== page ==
top of page

A Truly Novel Mechanism: EnSoil Algae Acts as a "Taxi Service," Taking Bacteria to Plant Roots

Earlier this year, Dr. White observed EnSoil Algae under a microscope and discovered its unique role. The algal cells transport beneficial bacteria into plant roots, leading to improved plant growth. He considered this mechanism truly novel.

According to Dr. James White, EnSoil Algae act as a hidden cover crop around plants, continuously supplying them with bacteria for a process called rhizophagy. Unlike regular cover crops, the algae directly target the plant's root tips where they deliver the bacteria. This system has the potential to improve soil health and sustainably fertilize crops.

Here's what we know:

1. Chlorella vulgaris is a type of algae that can move inside plant roots and root hairs.

2. Chlorella vulgaris carries bacteria inside itself, releasing them into the root hairs, where they become beneficial bacteria, known as endophytes.

3. This symbiotic relationship between algae, bacteria, and plants promotes the growth of more root hairs and lateral roots, resulting in overall improved plant growth.

The process works like this:

EnSoil Algae serve as a "taxi service", selectively picking important bacteria from the soil and transporting them into the plant roots. Once inside the roots, the plant releases a substance called superoxide. This causes the algal cells to heat up and release the bacteria along with the algae's valuable nutrients like chlorophyll. The bacteria gather at the tip of the root, like they've arrived at their destination and are gathering for a party, causing it to expand and resulting in enhanced plant growth.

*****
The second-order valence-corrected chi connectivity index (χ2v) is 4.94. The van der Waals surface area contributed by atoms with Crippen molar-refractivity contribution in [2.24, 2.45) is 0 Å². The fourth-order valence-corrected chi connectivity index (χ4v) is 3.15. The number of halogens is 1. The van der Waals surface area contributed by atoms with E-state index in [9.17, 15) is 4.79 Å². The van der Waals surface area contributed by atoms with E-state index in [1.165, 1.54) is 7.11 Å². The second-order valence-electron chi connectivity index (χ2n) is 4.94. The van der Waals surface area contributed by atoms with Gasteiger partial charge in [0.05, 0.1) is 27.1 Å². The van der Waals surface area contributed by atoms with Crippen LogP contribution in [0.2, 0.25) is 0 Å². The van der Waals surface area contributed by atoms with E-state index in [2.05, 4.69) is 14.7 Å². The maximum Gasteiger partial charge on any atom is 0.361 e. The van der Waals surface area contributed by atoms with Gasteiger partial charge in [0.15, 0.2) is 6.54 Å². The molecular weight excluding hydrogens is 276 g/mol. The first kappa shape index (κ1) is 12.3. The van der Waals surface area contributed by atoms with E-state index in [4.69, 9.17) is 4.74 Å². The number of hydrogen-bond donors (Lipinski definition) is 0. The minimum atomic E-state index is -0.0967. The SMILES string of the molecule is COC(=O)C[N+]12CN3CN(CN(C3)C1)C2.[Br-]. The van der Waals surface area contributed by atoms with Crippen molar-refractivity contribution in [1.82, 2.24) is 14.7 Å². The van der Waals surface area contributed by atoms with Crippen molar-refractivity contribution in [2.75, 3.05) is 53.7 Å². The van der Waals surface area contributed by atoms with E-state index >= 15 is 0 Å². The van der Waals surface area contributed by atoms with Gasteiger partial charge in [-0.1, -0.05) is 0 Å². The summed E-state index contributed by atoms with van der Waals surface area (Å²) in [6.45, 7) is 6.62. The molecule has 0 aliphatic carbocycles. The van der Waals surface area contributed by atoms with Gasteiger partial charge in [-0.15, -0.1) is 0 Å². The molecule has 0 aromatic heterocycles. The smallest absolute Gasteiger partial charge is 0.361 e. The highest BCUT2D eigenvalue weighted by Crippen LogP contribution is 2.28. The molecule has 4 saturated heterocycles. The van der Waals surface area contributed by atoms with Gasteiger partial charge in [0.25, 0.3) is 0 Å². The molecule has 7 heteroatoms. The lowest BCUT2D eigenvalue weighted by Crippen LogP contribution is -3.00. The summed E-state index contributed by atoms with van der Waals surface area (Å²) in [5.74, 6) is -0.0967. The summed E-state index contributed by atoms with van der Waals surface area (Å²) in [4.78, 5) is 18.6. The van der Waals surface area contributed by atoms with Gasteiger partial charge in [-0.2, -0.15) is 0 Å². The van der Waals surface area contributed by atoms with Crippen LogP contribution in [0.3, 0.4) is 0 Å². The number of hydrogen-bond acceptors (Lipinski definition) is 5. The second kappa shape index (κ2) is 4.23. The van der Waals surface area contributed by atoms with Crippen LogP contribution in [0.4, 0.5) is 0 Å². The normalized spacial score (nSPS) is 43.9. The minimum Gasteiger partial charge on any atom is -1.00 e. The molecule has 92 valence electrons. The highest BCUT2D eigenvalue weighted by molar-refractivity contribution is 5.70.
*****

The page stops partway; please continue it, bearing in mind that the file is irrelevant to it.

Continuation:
Check out Camille's awesome interpretation of this process as an infographic below!

Root hair growth enhances plant growth:

When a plant has more root hairs, it means its roots have a larger surface area to absorb water and nutrients from the soil. This increased absorption allows the plant to acquire the essential resources it needs to grow and thrive.

Up until this point, we had firmly held onto the belief that something truly remarkable was taking place with the algae, and having the privilege to witness it alongside Dr. James White has been nothing short of spectacular. Just as the algae serves as a vehicle to transport bacteria into the plants, we too act as a vehicle, offering this innovative mechanism to our growers. If you have any questions or comments, please don't hesitate to reach out to Merideth at or 843-532-4031. We are committed to moving forward and continuously evolving through this research. Sincerely, The ESC Crew

50 views0 comments

Recent Posts

See All


bottom of page